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You Have A Marketing Plan. Now What?

January 10, 2012

Today’s post is courtesy of Colleen M. Doherty, MBA, Marketing Manager at Bryant Associates, Inc.

So your firm has developed the “Marketing Plan” for the new year. Now it’s time to implement the plan – where to begin and who should be involved? These are common questions for any marketing professional.

The SMPS Boston Education Committee hosted a timely and informative luncheon on Jan. 5 to address marketing planning and implementation strategies for the new year. Marc Pelletier, a seasoned marketing and business professional and principal of the Baldwin Group, facilitated the luncheon. Marc shared various strategies and tactics for ensuring that the marketing plan is put into action, as well as engaging the participants to contribute ideas and suggestions.

Get more business

The foremost goal of the marketing plan should be to generate more business. The marketing plan should follow the strategic plan, in order to support the firm’s business goals. Marketing should be at the table when discussing strategic business planning, particularly if it’s been tasked to develop a marketing plan to support these business goals.

Once the marketing plan has been developed, it now becomes the marketing department’s sole responsibility to achieve set-forth goals and results… Right? This sounds like a big task for any individual or department to champion on its own. Fortunately, you are not alone in this task (or at least you shouldn’t be). Everyone in the firm is responsible (or should be) for generating new business. So everyone in the firm should be invested in the plan and accountable for various aspects. Clients and potential clients come into contact with various individuals within your organization, from the receptionist who answers the phone, the accounting department handling billing, to the engineer working directly on projects. Therefore, everyone should be involved and participating in the marketing planning and implementation.

Accountability and ownership

Accountability and ownership are important to establish upfront during the marketing planning process.

The plan needs to be sold internally before any external selling can effectively take place. “If people aren’t buying it internally, then they can’t help you sell,” Marc said. Gaining consensus and involving the technical and administrative staff during the planning stages is crucial to successfully implementing the plan. Effective selling is a function of the various efforts of the people across your organization.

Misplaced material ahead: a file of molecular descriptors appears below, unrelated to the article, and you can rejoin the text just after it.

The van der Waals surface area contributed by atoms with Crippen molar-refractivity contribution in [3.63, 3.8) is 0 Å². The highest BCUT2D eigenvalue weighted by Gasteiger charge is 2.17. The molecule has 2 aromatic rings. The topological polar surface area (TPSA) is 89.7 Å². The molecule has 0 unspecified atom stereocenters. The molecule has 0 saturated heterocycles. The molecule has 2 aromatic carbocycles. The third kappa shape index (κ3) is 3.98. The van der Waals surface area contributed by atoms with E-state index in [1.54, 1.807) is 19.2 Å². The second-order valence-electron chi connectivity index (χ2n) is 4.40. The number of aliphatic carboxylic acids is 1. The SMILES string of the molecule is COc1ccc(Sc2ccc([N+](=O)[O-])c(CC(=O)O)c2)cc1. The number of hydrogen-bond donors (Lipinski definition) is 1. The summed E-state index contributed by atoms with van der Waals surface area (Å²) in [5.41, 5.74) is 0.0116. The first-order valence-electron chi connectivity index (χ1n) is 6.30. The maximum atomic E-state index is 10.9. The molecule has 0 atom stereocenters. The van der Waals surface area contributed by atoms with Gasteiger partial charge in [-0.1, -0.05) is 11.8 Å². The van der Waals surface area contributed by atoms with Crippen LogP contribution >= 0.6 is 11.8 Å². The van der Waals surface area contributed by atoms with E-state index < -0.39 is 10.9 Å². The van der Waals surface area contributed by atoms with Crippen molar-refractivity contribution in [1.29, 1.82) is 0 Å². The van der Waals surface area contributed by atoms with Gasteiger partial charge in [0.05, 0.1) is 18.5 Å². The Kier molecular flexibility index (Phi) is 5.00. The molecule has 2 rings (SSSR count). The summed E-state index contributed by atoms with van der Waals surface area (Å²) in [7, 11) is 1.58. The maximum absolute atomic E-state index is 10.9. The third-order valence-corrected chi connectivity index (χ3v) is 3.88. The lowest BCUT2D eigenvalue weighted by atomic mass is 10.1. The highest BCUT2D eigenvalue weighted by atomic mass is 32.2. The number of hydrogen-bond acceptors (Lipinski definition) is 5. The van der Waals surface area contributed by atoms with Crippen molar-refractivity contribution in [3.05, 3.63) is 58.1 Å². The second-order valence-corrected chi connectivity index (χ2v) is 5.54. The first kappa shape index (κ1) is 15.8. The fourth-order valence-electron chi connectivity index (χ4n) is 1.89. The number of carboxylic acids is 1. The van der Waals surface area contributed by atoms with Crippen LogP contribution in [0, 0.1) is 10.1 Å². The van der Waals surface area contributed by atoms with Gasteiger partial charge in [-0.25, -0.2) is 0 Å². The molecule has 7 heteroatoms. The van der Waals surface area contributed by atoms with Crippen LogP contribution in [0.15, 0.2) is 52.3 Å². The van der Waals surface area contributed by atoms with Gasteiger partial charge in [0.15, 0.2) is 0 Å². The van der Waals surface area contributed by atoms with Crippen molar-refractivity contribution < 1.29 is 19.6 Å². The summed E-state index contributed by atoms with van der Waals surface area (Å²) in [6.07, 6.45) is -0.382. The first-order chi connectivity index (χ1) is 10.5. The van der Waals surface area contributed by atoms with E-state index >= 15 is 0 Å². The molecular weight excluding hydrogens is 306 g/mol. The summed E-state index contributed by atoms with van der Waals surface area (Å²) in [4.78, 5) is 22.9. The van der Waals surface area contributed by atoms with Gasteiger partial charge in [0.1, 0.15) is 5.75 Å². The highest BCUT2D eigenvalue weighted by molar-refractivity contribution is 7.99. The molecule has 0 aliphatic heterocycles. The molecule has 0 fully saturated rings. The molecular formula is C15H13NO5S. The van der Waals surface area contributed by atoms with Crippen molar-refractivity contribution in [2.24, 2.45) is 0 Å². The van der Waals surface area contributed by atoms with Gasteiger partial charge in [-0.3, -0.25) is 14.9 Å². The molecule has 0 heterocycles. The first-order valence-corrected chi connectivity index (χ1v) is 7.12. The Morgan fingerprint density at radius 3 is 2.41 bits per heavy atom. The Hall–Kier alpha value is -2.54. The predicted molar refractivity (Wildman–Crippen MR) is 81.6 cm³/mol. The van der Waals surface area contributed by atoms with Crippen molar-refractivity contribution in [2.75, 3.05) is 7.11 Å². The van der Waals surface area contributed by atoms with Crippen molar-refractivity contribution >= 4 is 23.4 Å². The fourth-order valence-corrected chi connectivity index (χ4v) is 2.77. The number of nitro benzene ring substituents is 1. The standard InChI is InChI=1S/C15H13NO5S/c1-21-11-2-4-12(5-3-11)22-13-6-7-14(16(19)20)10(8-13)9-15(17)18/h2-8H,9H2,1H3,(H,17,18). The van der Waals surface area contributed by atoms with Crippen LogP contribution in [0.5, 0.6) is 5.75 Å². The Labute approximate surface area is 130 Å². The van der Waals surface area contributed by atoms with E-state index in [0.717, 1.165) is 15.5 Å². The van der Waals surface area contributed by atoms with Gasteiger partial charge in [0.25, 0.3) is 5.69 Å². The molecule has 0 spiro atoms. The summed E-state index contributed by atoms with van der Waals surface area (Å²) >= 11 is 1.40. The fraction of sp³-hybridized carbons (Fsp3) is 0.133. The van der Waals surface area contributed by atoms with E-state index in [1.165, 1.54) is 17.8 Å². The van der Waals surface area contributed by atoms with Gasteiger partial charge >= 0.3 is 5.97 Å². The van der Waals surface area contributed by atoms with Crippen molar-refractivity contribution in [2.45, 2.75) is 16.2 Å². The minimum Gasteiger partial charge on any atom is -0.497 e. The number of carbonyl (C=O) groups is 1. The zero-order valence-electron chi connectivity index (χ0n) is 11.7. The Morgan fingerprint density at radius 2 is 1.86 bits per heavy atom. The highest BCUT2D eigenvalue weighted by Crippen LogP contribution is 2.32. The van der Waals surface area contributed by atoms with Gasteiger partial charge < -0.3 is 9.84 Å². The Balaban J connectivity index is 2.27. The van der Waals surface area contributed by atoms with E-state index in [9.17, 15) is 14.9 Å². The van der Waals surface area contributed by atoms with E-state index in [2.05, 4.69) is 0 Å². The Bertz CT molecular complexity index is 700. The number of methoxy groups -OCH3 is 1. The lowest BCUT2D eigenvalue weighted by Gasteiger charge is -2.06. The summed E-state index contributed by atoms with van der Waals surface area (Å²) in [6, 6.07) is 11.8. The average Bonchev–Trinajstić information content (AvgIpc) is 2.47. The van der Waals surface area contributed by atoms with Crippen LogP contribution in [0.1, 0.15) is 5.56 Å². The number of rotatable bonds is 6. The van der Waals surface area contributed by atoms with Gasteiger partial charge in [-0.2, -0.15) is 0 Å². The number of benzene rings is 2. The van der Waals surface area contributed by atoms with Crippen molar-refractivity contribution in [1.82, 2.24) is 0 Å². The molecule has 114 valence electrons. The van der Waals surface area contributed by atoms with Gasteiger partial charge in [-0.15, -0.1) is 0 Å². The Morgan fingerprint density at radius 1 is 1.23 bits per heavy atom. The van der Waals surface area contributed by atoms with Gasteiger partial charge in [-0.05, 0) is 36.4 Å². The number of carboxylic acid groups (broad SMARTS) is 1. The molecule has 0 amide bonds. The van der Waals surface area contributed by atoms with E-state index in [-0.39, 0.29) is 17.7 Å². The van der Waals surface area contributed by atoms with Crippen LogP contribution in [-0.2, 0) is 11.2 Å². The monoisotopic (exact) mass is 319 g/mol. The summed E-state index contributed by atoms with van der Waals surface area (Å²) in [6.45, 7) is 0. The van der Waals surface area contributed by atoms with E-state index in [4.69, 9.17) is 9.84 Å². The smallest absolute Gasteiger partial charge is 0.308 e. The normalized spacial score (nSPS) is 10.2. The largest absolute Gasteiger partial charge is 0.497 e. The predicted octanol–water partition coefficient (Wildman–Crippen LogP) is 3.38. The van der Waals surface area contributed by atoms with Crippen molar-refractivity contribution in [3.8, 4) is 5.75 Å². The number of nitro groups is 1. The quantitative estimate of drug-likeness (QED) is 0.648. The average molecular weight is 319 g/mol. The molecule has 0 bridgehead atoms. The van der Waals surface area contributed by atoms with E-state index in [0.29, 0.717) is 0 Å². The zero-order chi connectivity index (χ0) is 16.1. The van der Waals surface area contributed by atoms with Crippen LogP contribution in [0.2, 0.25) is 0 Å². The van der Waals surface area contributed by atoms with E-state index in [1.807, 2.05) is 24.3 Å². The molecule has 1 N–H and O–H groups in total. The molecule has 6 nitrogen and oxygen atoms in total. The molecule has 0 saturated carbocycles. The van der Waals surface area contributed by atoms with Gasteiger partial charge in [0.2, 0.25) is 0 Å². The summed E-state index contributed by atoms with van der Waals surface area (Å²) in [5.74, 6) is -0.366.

Strategies for achieving buy-in and involving staff include:

  • Top-down support (key leadership should communicate the value of the plan across the organization)
  • Involving a variety of staff at all levels in the planning process
  • Budgeting staff hours to marketing
  • Delegating marketing tasks (such as market research and client outreach/check-ins)
  • Tying marketing initiatives into raises and bonuses
  • Conducting regular meetings to provide updates and ensure accountability, etc.

Marketing planning and implementation is more effective when you adopt a ‘divide-and-conquer’ approach.

Change is good

A marketing plan is a living document, one that flexes and changes over time. The A/E/C marketplace is constantly shifting, whether these changes are derived from the political climate, funding sources, technology, national or global economic conditions, etc. Your clients and potential clients are faced with the same changing landscape, so your marketing strategies should shift accordingly to accommodate these variations. A marketing plan is never finished, and should respond and forecast the firm’s next move. This is a critical point to ensuring that the marketing plan doesn’t just ‘sit on the shelf.’

“Build your efforts around the ‘client experience,’” Marc said. This industry is centered around service and relationships. Your marketing plan should include those tactics that support proactive client relationship building.

This could include touring a finished project with the facility manager, checking in with a client a year later, or offering to resolve any minor issues (whether or not they were in your project scope). Make the effort across the organization to provide good client service to sustain and improve the ‘client experience’.

Want more information? Marc Pelletier is the principal of the Baldwin Group, a marketing consulting firm. He can be reached at or 617-242-2900.

One Comment leave one →
  1. July 7, 2012 8:21 am

    Without any planning we can’t complete the task successfully….. Every successful Business have best planning in there marketing Department..

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